Ten days ago I was one in two billion, by which I don’t mean someone special but only one of very many people. But I was delighted by that. In fact, I wouldn’t have had it otherwise. I sat glued to the television screen, transfixed by the British Royal Wedding. I was bewitched, enraptured, entranced — the adjectives I’ve chosen aren’t exaggerations.
Now, however, I’m befuddled, even dismayed, by the carping comments of people who don’t know how to enjoy themselves. What I most dislike is the superior tone that suggests they were above it.
So, today, I want to reply to the tribe of killjoys and miserable souls who don’t know how to have fun.
Yes, the wedding was a spectacle and even a real-life fairytale romance. But it was intended to be. And what pomp and pageantry! If you’re going to watch a royal wedding, it needs to be special. And that’s precisely what it was. So if you missed it, you failed to watch something you probably won’t see again for another 30 years.
And, frankly, more fool you!
Yet it wasn’t all show. The couple at the centre was also mesmerising. He is tall and handsome, she beautiful and alluring. They are made for their roles. The comment that he’d dressed up like a ‘band master’ only reveals how little we know of military uniforms. Our officers on mess-night look very similar.
But the scene-stealer was William driving Kate home in a cabriolet sports car with ‘Just Wed’ on the number plate. A very clever send-up, indeed.
However, it wasn’t just the glamour that had me hooked. Equally impressive was the perfect organisation of what must have been a nightmare to arrange. Everything happened bang on time and nothing went wrong. Even the little difficulty William had slipping-on the ring almost seemed like a purposely designed moment of light relief.
There were, perhaps, a million people on the streets watching the procession and, maybe, six or seven hundred thousand outside Buckingham Palace waiting for the kiss on the balcony. The police handled them with restraint and skill. In most other countries, such numbers would have probably ended in a riot.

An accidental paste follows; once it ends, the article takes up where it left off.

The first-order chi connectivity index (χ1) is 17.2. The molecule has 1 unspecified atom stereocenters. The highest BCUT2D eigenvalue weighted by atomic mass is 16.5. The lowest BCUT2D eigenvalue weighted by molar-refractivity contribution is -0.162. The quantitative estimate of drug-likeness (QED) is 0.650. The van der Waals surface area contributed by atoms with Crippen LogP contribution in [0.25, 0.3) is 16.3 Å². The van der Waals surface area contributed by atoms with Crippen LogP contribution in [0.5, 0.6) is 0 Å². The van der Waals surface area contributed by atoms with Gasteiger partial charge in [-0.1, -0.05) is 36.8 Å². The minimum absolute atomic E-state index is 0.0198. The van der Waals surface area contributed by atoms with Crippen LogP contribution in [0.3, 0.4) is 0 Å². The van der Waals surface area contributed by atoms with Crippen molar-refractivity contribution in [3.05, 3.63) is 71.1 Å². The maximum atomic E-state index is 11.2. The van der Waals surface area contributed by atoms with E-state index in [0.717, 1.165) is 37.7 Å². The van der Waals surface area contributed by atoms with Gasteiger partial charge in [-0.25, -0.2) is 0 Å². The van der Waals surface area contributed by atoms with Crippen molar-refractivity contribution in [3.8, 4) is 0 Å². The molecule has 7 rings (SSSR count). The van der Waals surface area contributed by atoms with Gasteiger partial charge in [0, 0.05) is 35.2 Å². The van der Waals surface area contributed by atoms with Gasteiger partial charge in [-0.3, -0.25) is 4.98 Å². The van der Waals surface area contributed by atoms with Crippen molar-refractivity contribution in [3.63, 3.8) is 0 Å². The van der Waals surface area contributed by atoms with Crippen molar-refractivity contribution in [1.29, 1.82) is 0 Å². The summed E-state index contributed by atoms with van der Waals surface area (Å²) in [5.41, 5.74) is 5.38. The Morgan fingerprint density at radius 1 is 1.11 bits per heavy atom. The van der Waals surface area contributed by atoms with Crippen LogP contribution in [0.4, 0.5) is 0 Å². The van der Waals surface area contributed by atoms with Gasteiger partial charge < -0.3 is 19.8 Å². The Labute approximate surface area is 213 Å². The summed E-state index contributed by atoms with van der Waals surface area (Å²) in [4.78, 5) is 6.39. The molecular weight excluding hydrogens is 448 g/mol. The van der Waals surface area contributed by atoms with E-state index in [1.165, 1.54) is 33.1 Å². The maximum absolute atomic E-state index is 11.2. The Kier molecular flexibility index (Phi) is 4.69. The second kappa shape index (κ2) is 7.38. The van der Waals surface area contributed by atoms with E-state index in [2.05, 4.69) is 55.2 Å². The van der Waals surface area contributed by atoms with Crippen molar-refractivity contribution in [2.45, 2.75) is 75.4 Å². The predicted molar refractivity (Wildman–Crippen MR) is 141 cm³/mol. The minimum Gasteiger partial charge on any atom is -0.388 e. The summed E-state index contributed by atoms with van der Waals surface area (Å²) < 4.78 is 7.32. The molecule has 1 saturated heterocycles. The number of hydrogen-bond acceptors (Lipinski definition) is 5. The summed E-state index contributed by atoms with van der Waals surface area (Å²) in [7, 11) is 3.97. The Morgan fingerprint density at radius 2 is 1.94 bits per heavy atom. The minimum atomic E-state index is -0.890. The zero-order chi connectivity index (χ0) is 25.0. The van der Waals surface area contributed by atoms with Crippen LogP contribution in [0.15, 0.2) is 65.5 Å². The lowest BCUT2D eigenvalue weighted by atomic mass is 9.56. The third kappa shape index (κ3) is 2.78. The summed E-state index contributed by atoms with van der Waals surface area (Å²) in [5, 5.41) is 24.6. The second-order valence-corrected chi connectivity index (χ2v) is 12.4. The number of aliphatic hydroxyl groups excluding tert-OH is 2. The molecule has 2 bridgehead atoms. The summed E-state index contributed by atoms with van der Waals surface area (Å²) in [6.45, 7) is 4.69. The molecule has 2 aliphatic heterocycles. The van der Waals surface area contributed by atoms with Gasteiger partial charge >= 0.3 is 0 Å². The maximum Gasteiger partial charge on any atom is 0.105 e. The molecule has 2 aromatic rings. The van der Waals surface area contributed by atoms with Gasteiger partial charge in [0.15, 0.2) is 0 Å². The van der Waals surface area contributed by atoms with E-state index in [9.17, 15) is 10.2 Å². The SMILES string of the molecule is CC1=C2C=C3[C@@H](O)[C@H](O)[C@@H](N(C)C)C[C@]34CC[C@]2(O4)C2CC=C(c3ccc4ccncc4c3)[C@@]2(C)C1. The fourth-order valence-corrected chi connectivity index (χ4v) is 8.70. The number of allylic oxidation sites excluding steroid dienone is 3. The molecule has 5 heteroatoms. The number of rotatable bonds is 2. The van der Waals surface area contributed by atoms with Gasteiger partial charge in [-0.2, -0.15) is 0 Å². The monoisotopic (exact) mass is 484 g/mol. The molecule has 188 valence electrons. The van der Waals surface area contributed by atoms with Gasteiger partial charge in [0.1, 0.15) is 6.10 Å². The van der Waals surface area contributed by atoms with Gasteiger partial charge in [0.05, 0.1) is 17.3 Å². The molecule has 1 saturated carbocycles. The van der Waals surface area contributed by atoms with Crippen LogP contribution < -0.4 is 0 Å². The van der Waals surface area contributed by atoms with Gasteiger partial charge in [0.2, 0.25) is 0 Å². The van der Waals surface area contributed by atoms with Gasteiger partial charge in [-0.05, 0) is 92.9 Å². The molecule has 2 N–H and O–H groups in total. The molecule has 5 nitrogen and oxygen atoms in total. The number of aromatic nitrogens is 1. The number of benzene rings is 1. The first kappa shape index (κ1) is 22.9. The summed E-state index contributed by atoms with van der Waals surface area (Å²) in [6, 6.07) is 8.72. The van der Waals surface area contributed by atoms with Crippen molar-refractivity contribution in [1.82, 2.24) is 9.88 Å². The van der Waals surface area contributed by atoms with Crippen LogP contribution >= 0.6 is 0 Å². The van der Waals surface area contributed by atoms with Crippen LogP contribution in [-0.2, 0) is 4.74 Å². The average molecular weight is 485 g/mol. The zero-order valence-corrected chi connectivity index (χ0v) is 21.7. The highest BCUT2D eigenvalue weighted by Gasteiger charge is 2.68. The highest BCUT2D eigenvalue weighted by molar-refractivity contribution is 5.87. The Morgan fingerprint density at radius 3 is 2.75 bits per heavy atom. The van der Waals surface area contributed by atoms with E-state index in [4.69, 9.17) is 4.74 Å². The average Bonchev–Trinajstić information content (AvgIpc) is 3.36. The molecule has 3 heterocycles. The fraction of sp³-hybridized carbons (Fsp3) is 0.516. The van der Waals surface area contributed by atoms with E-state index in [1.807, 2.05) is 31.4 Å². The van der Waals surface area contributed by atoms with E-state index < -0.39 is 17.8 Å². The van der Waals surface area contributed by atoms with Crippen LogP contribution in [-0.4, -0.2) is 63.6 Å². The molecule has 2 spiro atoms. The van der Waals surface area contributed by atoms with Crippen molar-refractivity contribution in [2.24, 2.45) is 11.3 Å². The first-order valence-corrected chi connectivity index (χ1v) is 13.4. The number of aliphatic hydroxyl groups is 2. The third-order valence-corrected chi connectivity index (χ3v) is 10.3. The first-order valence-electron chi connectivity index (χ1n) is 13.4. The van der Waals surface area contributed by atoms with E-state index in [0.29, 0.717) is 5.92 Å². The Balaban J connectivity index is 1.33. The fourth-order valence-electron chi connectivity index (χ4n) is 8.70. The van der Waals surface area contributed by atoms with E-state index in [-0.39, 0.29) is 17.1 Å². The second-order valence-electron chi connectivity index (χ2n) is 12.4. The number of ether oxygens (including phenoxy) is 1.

The royals rode through all this, in an open-topped carriage, without any fear and without any known risk. In contrast, our lot shut the city down whenever they venture out.
The ultimate truth is that in this age of democracy, with Libya, Egypt, Yemen and Tunisia fighting for freedom and rights, we’re still fascinated by privilege, pomp and pageantry. There’s none — or only a few — so cold-hearted not to be curious about, or captivated by, the spectacle.
For a few hours we’re transported into an almost make-believe world of fantasy and fable. And what’s the harm? After all, we’ll have to eventually return to our normal, dreary lives of drudgery and drabness but when we do, we’ll be a little richer, a little happier, for the brief escape.
As I watched the wedding and the procession, I recalled what King Farouk of Egypt is reported to have said when he was deposed in 1952: “One day there will be just five kings left in the world — The Kings of Hearts, Spades, Clubs and Diamonds and the King of England.”
It may be an apocryphal story but, with each passing year, the sentiment at its heart becomes increasingly, if not indisputably, true.
Alas, I doubt if I’ll be around when Kate and William’s son gets married!
(The views expressed by the author are personal)